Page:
Hellman soon emerged as a powerful political figure, first in Los Angeles and later in San Francisco. Yet, ironically, Dinkelspiel’s story seems to fade in intensity as her subject grows more powerful and influential. By the time we enter the go-go era of the 1880s and 1890s, the text begins to read like an extended term paper, becoming tedious as it covers ground out of obligation.
At the same time, despite the book’s subtitle, many of the most interesting issues that relate to Jewish life are touched upon only lightly. We see, for state’s example, that Hellman gets on well with many powerful gentiles, such as rail magnate Collis Huntington; oil mogul Edward Doheny, and the Los Angeles Times’ second publisher and empire-maker, Harrison Gray Otis. But Dinkelspiel provides little insight into how these social relations evolved in California at a time when exclusion of Jews was widespread virtually everywhere else in the country. Little, however, is shown of what these powerful men thought of the Jewish financier or what he thought of them. The contrast with the more segregated environment of Europe, or even the East Coast, should have made some impression.
Important and fascinating issues are passed over, lost in the sea of details about Hellman’s business machinations. For example, we learn that Hellman, like many prominent German Jews of the time, vehemently opposed Zionism. Not only did he speak German at home, but he also considered the culture of his native country “superior” to that of his adopted one. Yet this theme and its implications for Californian culture — did this attitude fade or harden over time? — are not touched on earlier, when he was closer to his German roots.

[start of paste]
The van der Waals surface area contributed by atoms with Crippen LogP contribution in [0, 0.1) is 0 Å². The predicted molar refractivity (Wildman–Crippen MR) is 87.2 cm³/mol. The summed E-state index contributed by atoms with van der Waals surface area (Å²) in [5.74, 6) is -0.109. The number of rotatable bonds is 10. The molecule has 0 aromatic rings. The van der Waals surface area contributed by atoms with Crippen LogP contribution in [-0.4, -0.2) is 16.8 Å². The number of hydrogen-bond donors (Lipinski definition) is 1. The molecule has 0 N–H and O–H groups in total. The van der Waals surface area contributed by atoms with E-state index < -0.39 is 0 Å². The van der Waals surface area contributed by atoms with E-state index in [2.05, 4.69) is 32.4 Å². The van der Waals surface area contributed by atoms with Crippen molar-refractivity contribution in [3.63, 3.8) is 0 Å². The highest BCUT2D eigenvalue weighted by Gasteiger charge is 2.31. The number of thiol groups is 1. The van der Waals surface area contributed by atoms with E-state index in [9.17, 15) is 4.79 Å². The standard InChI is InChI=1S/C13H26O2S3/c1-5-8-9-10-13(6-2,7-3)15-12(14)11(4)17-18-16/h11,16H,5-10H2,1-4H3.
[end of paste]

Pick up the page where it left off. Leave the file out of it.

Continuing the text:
Perhaps even more significantly, he was somewhat ambivalent about the growing population of generally less educated, more religious Eastern European Jews, although he readily raised money on their behalf. The attitude of the German Jewish elite toward the newcomers could have been more prominent in the book, as it resonates with the struggle of the contemporary Ashkenazic community to deal with the rapid growth of Middle Eastern, Persian and former Soviet émigré communities. Like the Eastern European Jews who later founded Hollywood — the native-born German Jews were too refined for this risky and socially suspect business — these newcomers have proved themselves highly adaptable enough to reshape California’s current frontiers, from Silicon Valley and real estate to the fashion industry.
Although these and other broader themes are not adequately explored, “Towers of Gold” still represents a valuable contribution to our knowledge of the remarkable early emergence of Jews in California. If America indeed turned out to be the Promised Land for the Jewish people, California was even more so.
Joel Kotkin is a presidential fellow in urban futures at Chapman University and the executive editor of www.newgeography.com.